And how about channels on Mars?

By Zbigniew KozioĊ‚

"Of all the men through history who have posed questions and proposed answers about Mars, [ Percival Lowell was ] the most influential and by all odds the most controversial" - that is what a biographer says. What the future generations will think about ours exploration of Mars?

Lowell is famous of his discovery in June 1894 of channels on the surface of Mars. He attributed their existence to the presence of intelligent, organized life on that planet. Now, we know that his conclusions were based more on his own imagination than on really reliable scientific observations.

NASA however does not give up. While it scales back its immediate plans to explore Mars, it announced at the same time that features suggesting presence of liquid water near the martian surface were observed. "The new images show the smallest features ever observed from martian orbit - the size of a large car - and are comparable to features left by flash floods on Earth." Meanwhile, as reported recently in Geophysical Research Letters, a research on Martian meteorite recovered in Antarctica indicates that Mars might have a below surface reservoir of water. An example picture shown (courtesy of NASA/JPL/Malin Space Science Systems) suggests existence of Martian gullies, perhaps as young as thousands of years old or even newer. They have been photographed with high resolution by the orbiting Mars Global Surveyor. Hence, there is a good reason to think again about the brave hypothesis of Percival Lowell about existence of life on Mars!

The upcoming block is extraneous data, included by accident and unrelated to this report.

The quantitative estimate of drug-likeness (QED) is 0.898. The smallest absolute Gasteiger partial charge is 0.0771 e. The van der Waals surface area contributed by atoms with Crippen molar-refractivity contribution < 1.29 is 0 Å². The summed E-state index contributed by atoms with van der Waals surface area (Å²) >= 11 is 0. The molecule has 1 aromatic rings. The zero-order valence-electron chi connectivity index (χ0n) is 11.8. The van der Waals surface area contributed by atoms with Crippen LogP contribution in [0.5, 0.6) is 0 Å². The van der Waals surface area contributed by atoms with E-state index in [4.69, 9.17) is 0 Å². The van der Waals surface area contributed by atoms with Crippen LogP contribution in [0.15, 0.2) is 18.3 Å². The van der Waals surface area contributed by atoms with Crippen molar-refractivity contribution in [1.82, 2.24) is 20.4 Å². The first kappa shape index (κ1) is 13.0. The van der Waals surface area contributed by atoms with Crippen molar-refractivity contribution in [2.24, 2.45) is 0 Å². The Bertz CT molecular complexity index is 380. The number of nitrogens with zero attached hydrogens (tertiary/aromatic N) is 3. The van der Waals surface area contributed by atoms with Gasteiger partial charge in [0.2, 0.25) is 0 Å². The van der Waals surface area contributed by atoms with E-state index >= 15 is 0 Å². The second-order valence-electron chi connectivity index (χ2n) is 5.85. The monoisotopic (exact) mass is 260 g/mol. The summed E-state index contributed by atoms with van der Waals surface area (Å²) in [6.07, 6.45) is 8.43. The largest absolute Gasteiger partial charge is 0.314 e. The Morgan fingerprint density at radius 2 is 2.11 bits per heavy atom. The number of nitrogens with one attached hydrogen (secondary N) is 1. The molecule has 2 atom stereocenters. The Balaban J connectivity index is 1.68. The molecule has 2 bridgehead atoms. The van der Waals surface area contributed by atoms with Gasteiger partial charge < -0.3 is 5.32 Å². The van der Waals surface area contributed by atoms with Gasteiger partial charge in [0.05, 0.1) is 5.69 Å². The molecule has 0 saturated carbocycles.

Not NASA however but European organizations are going to explore actively the red planet. The Mars Express Orbiter programme is being realized by the European Space Agency (ESA), with Polish participation in there. Hence, Europeans want to be the first who will shake hands of aliens. The launch is planned on June 2003 by using Russian rocket Soyuz from Baikonur Cosmodrome in Kazakhstan. The arrival to Mars is expected in late December 2003. The space craft will have on its board several scientific instrument: Energetic Neutral Atoms Analyzer (ASPERA), High Resolution Stereo Colour Imager (HRSC), IR Mapping Spectrometer (OMEGA), Atmospheric Fourier Spectrometer (PFS), Radio Science Experiment (RSE), UV Atmospheric Spectrometer (SPICAM), Sub-surface Sounding Radar/Altimeter (SSRA), and Lander communications package.

The Polish made Planetary Fourier Spectrometer (PFS) will study the atmosphere in infra-red, enabling 3D charts of temperature and pressure to be produced. It has been tasted already at the Center for Cosmic Research in Warsaw and in laboratories of European Space Agency.